The results of the Credit Card Rewards Calculator are based on the monthly spending amounts you enter and the annual dollar value of the rewards each credit card program pays per $1 spent. Credit card companies often express this payout amount as a percentage (e.g., 1.5% of every dollar spent) or on a points basis (e.g. ,1.5 points for every dollar spent). We converted all of them to a dollar amount (“Cash Back Per Year”) to make comparing offers easier.

To calculate the amount of cash back you could earn per year, we factored in:

  • Spend category inputs: The default dollar values for each “Spend Category” in the Best Cashback Credit Cards tool — gas, groceries, travel, restaurant, entertainment, pharmacy, other — are based on average American spending data from the Consumer Expenditure Surveys from the U.S. Bureau of Labor Statistics. We also include additional spend categories (such as streaming services, online shopping, utilities, transit, Amazon and more) to help you see which rewards cards are most closely aligned with your actual spending patterns. We encourage you to customize the monthly spend inputs for the most accurate results.
  • Tiered rewards rates: If a rewards credit card pays higher cashback rates on certain spending categories (also called “Bonus Rewards”), that difference is reflected in the total “Cash Back Per Year” tally.
  • Rewards spending caps: Some cards impose category- or time-based limits (monthly, quarterly, annually) that affect the amount of rewards you can earn. For example, a card may pay 3% cash back on groceries on up to $1,000 of spending each quarter, then revert to the base/default rewards rate until the following quarter. We accounted for bonus spending caps and timeframe in the calculations.
  • Default rewards rates: Purchases that exceed a spending cap are usually subject to a lower default rewards rate (e.g., 1% or 1.5%). We mathed that out too.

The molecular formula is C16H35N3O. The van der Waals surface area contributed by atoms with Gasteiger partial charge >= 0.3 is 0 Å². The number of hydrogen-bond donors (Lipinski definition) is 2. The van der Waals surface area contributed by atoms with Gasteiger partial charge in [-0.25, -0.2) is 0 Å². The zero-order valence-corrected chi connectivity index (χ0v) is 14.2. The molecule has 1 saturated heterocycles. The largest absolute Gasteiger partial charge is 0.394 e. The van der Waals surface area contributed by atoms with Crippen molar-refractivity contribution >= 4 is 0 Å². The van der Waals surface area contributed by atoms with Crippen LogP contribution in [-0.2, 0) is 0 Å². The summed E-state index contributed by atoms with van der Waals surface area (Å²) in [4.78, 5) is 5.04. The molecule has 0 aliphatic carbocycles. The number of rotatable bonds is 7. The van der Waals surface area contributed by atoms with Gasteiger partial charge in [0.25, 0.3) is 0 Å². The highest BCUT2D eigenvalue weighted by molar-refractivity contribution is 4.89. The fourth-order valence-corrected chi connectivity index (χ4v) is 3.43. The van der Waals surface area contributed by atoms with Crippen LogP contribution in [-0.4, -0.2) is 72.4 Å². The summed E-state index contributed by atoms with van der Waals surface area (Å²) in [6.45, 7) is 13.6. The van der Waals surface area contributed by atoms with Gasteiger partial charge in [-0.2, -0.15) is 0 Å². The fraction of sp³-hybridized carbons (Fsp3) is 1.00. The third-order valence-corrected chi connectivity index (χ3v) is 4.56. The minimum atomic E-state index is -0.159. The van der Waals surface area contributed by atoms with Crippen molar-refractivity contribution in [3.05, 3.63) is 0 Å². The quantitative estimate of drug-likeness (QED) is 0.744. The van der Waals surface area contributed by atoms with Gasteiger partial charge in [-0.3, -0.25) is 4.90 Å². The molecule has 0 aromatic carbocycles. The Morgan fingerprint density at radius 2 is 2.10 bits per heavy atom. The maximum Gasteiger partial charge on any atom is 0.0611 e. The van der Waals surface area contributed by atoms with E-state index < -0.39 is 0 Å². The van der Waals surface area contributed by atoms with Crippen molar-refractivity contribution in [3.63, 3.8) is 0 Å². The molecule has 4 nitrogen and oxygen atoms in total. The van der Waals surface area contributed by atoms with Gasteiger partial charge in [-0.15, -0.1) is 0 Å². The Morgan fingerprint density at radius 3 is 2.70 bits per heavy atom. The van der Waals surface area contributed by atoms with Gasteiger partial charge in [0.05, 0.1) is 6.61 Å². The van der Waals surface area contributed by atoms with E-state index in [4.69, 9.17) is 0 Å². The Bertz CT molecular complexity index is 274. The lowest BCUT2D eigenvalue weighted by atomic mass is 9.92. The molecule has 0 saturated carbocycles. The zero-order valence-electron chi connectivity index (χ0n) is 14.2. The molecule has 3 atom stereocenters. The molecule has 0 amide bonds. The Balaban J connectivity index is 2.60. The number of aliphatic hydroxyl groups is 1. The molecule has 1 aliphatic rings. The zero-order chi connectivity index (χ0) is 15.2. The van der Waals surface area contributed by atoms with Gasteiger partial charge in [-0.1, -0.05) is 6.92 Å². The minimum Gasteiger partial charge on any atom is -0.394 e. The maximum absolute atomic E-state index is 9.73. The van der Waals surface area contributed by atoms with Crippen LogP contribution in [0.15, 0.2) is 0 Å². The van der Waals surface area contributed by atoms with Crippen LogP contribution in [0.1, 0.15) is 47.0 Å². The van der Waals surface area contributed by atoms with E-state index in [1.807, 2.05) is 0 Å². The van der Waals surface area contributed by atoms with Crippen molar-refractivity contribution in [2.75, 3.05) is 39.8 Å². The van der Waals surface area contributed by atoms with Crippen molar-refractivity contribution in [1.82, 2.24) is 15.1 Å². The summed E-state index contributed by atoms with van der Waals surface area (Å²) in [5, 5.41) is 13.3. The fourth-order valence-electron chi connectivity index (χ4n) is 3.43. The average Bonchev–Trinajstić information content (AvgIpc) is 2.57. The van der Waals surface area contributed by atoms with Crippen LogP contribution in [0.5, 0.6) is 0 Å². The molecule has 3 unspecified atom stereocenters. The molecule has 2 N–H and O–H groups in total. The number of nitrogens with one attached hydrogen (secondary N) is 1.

• Annual fees: If a rewards card charges an annual fee, we deducted that amount from the “Cash Back Per Year” total to provide a true accounting of a card’s annual rewards payout.

What’s not included in the “Cash Back Per Year” total is the cash value of any sign-up/introductory bonus. We highlight any Welcome Bonus separately. While sign-up bonuses can be the most lucrative part of getting a new cashback rewards credit card, not everyone will want or be able to do what it takes to earn the extra cash. (It usually requires spending a certain amount in a specified time period after the card is activated.)

About the Editorial Team

Dayana Yochim
Dayana Yochim

Dayana Yochim has been writing (articles, books, podcasts, stirring speeches) about personal finance and investing for more than two decades, focusing on bringing clarity and the occasional comedic aside to what is often a murky, humorless topic. She’s written for NerdWallet, The Motley Fool,, Woman’s Day, Forbes, Newsweek and others, and been a guest expert on "Today," "Good Morning America," CNN, NPR and wherever they’ll hand her a mic.

Carolyn Kimball
Carolyn Kimball

Carolyn Kimball is Managing Editor for Reink Media Group and the lead editor for content on Carolyn has more than 20 years of writing and editing experience at major media outlets including NerdWallet, the Los Angeles Times and the San Jose Mercury News. She specializes in coverage of personal financial products and services, wielding her editing skills to clarify complex (some might say befuddling) topics to help consumers make informed decisions about their money.

Andrea Coombes
Andrea Coombes

Andrea Coombes has 20+ years of experience helping people reach their financial goals. Her personal finance articles have appeared in the Wall Street Journal, USA Today, MarketWatch, Forbes, and other publications, and she's shared her expertise on CBS, NPR, "Marketplace," and more. She's been a financial coach and certified consumer credit counselor, and is working on becoming a Certified Financial Planner. She knows that owning pets isn't necessarily the best financial decision; her dog and two cats would argue this point.